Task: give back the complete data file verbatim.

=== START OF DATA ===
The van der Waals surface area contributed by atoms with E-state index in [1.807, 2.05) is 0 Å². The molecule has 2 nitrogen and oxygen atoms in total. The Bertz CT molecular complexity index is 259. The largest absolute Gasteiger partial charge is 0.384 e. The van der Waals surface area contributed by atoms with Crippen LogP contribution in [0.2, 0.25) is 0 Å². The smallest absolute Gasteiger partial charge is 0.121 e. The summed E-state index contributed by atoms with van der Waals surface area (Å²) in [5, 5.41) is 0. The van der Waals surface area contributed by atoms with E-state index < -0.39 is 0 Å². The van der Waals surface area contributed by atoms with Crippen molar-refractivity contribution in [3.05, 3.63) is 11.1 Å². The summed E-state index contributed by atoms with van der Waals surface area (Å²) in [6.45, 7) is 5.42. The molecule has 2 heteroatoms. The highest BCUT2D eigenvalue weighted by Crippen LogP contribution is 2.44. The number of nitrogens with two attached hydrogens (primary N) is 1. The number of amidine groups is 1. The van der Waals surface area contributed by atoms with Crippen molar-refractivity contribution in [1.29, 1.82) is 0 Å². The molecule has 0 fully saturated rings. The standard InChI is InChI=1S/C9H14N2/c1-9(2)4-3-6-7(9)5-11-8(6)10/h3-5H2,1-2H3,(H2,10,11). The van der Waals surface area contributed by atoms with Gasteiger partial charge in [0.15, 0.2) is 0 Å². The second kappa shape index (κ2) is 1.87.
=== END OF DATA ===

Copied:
The van der Waals surface area contributed by atoms with E-state index in [1.807, 2.05) is 0 Å². The molecule has 2 nitrogen and oxygen atoms in total. The Bertz CT molecular complexity index is 259. The largest absolute Gasteiger partial charge is 0.384 e. The van der Waals surface area contributed by atoms with Crippen LogP contribution in [0.2, 0.25) is 0 Å². The smallest absolute Gasteiger partial charge is 0.121 e. The summed E-state index contributed by atoms with van der Waals surface area (Å²) in [5, 5.41) is 0. The van der Waals surface area contributed by atoms with E-state index < -0.39 is 0 Å². The van der Waals surface area contributed by atoms with Crippen molar-refractivity contribution in [3.05, 3.63) is 11.1 Å². The summed E-state index contributed by atoms with van der Waals surface area (Å²) in [6.45, 7) is 5.42. The molecule has 2 heteroatoms. The highest BCUT2D eigenvalue weighted by Crippen LogP contribution is 2.44. The number of nitrogens with two attached hydrogens (primary N) is 1. The number of amidine groups is 1. The van der Waals surface area contributed by atoms with Crippen molar-refractivity contribution in [1.29, 1.82) is 0 Å². The molecule has 0 fully saturated rings. The standard InChI is InChI=1S/C9H14N2/c1-9(2)4-3-6-7(9)5-11-8(6)10/h3-5H2,1-2H3,(H2,10,11). The van der Waals surface area contributed by atoms with Gasteiger partial charge in [0.15, 0.2) is 0 Å². The second kappa shape index (κ2) is 1.87.